Differences in 5-year survival after a ‘homeless’ or ‘housed’ drugs-related hospital admission: a study of 15–30-year olds in Scotland
- 1School of Geography and Geosciences, University of St Andrews, St Andrews, UK
- 2Department of Nursing & Midwifery, University of Stirling (Highland Campus), Inverness, UK
- 3Centre for Addictions Research and Education (Scotland), University of Dundee, Dundee, UK
- Correspondence to Dr Chris Dibben, School of Geography and Geosciences, University of St Andrews, St Andrews KY16 9AL, UK;
- Accepted 13 March 2010
- Published Online First 6 August 2010
Background Young drug misusers and the homeless both have a greater risk of death than their peers. This study sought to estimate the additional impact of homelessness on the risk of death for young drugs misusers.
Methods From all admissions to NHS hospitals in Scotland between 1986 and 2001, those that were: drug misuse related, for people born between 1970 and 1986 and aged over 15 years (n=13 303), were selected. All subsequent admissions and registrations of death were linked to this dataset. Each admission was coded as homeless if the health board of residence was coded as ‘no fixed abode’. 5-year survival after an admission was modelled using (1) life table and (2) proportional hazard models and then (3) differences in causes of deaths were explored.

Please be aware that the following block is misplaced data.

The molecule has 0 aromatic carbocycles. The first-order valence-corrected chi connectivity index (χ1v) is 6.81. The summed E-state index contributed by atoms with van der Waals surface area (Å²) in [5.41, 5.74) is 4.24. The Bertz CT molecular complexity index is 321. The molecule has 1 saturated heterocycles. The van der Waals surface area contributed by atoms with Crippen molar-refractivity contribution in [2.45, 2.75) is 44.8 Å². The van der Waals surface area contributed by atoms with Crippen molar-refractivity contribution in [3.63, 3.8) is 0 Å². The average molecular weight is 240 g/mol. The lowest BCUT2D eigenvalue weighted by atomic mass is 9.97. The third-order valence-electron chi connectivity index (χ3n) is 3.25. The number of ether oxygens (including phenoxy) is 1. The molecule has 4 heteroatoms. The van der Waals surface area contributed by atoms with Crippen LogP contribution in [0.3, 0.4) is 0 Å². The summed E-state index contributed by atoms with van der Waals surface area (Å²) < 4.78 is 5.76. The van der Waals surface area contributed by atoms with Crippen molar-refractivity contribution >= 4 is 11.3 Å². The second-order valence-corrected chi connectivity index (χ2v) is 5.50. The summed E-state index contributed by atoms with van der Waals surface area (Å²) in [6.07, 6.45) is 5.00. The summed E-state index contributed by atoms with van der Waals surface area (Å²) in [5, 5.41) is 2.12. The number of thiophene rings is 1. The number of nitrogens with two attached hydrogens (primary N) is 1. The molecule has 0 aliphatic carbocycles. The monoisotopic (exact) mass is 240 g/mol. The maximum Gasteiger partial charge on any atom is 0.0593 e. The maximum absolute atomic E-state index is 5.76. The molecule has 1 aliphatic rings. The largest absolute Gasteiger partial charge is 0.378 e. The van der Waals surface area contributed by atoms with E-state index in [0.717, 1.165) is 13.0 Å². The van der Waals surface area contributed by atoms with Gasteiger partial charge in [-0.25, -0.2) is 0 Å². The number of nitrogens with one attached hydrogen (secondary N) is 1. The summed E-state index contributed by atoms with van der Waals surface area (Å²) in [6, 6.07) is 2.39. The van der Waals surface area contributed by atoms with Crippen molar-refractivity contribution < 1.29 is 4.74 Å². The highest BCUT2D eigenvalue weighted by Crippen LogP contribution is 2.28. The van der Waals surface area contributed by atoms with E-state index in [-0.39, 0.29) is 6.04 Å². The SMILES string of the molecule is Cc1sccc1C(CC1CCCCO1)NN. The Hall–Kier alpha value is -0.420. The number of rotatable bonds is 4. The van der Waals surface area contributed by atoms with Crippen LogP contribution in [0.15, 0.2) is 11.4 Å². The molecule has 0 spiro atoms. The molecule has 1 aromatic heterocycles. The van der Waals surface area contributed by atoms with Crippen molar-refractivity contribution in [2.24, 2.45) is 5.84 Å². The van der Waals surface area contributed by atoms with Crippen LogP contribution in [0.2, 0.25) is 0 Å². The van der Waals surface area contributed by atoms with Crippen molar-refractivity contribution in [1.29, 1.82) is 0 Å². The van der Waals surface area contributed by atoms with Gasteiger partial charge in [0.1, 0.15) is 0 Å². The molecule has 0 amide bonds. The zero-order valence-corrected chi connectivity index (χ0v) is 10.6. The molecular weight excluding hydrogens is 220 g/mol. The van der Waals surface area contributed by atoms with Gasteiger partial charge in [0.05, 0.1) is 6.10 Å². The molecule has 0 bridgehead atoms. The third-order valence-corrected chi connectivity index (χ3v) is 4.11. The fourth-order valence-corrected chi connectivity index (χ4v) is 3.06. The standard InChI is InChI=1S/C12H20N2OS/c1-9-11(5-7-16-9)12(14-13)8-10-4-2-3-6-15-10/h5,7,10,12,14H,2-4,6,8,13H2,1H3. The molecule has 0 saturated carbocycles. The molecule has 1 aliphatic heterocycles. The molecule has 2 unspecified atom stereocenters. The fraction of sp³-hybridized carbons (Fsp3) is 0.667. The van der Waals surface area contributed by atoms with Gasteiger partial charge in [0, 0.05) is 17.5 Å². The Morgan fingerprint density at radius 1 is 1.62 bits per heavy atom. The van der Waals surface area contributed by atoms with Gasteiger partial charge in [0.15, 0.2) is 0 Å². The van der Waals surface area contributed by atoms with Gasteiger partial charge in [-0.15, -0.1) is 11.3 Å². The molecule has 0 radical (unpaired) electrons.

Results Immediately after a drugs-related hospital admission there was no difference in survival between the homeless and those with a ‘fixed address’. However, over a 3-year period the risk for those who were homeless was 3.5 times greater (CI 95% 1.2 to 12.8). This elevated risk seemed to be particularly focused on the second year after an admission. The causes of death were similar for the two groups.
Conclusion Although a homeless hospital admission is associated with a greater risk of death for young drug users, it is also a point in time when a young person is in contact with public services. An attempt to link their discharge with housing services would seem a potentially productive policy.
Funding Funding for this work was provided by the Chief Scientist Office, Scottish Government, Health Directorates (CZG/2/256).
Competing interests None.
Ethics approval This study was conducted with the approval of the University of St Andrews University Teaching and Research Ethics Committee.
Provenance and peer review Not commissioned; externally peer reviewed.